Michaela Lumpert, Campus Carrier staff writer
Among the many programs affected by COVID-19, the International Experiences Office has struggled to provide students with study abroad trips due the travel ban.
Students have had to rearrange their semesters and future trips as the State Department continues to advise students against going on trips.
Director of International Experiences Chris Borda said that the office receives its information about travel directly from the State Department. They provide colleges and study abroad programs with information regarding travel. They rate different countries on a risk scale of one to five. The different levels that the State Department ranks countries is based on how much risk a student is in as they travel throughout the country.
Berry students are not allowed to travel to level five countries, and must receive permission to travel to level four countries.
Currently, Borda does not know exactly when students will be allowed to study abroad. As of right now, there are no Berry students abroad. When students will be allowed abroad all depends on the recommendations of not only the State Department, but also the program providers.
Most program providers are postponing or deferring trips until later semesters or summers when they hope there will be less of a risk for students.
Other providers are changing programs so that they are more flexible for students still wanting to study abroad. Some of these changes include altering the amount of days students are away so that they are not travelling for more than 90 days and pushing trips back to later semesters.
Berry departmental trips that were cancelled are looking to be rescheduled to this summer or later. Borda stated that although these students lost the opportunity to travel, most were able to continue taking their classes online. Even some program providers, as Borda explained, offered students the opportunity to take online classes so that they could receive credits and stay on track to graduate.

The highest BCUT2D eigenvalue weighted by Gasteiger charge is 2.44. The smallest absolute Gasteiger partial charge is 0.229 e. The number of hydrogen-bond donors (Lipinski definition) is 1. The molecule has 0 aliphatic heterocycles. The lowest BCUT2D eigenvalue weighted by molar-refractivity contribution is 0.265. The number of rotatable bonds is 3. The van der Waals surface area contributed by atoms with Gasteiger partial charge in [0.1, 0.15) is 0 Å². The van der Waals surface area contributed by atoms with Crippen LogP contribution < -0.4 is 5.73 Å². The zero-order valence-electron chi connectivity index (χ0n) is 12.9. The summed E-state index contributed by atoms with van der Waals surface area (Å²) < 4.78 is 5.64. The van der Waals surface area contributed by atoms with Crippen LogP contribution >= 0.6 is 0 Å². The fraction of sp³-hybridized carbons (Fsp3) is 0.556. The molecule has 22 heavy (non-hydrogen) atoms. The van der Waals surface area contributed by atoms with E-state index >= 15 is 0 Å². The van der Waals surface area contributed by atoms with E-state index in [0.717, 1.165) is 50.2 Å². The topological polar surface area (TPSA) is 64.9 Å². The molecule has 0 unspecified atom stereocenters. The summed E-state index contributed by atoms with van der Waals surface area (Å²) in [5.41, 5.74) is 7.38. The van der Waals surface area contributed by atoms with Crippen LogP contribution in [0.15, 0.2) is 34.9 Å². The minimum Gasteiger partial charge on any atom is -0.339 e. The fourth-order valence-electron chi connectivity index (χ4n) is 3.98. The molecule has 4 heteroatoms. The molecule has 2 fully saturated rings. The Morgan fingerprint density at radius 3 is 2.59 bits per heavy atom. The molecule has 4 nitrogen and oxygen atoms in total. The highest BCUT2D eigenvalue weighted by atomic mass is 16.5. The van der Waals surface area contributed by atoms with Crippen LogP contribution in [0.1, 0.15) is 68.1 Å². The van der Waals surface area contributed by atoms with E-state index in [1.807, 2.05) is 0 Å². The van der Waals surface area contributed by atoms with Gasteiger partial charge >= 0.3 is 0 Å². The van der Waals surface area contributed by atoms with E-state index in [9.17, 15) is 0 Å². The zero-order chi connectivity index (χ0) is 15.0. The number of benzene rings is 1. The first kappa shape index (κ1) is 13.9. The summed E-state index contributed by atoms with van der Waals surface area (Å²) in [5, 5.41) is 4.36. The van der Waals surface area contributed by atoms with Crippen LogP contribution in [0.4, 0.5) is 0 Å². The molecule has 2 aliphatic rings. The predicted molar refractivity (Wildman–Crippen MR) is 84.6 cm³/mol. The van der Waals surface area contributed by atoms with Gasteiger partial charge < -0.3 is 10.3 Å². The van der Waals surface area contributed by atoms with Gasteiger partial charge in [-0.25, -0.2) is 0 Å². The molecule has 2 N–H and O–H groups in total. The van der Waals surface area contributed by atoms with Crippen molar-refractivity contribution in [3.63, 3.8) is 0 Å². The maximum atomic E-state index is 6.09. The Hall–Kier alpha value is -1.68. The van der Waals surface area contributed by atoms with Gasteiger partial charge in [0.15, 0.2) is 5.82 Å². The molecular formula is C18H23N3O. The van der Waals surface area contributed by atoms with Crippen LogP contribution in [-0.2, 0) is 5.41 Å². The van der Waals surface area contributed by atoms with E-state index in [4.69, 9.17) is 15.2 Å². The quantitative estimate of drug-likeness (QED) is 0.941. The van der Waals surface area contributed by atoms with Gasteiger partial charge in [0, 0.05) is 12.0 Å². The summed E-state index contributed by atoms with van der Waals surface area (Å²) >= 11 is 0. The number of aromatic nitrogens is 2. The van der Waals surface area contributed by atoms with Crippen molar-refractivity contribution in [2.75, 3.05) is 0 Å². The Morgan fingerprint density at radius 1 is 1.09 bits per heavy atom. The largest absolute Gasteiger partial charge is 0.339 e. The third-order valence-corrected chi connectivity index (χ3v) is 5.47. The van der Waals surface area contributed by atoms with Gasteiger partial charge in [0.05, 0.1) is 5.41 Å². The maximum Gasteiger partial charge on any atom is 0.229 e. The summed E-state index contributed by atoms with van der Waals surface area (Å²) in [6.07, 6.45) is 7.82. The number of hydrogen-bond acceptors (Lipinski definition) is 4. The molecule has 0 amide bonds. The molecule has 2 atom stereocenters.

The biggest piece of advice that Borda is giving students is to have multiple plans. If a trip ends up being cancelled, they can still have a plan for the semester and not have to worry about their graduation status.
“I’m telling students to have parallel plans, have both plans going at the same so that you are ready for whichever outcome happens,” Borda said.
These parallel plans, as Borda described, means that students have a plan for studying abroad and a plan for remaining on campus. That way, no matter what happens, the student has space at Berry and a chance of studying abroad.
Looking to the future, students are more hesitant when booking and planning their trips. Because of this, Borda said that program providers are working with students to provide multiple contingency plans. Some of these plans include students receiving a full refund even if their trip is cancelled a day before the departure date.
“A lot of the providers that we work with are being more flexible with their policies because they know people are hesitant to put all that money down on a trip with so many uncertainties out there,” Borda said.
Borda is optimistic for study abroad trips that are planned within the coming months, but he still is warning students to be cautious as the International Experience Office continues to monitor the situation. They are trying to guess when the next possible time students will be allowed to study abroad.
“We are still watching the spring semester, to see if that’s going to be a possibility, it’s not completely out of the realm of possibility, but we just don’t know,” Borda said. “We can’t be certain. We know how quickly things change so we can’t guarantee anything but we are hopeful about summer travel and [study abroad] moving forward.”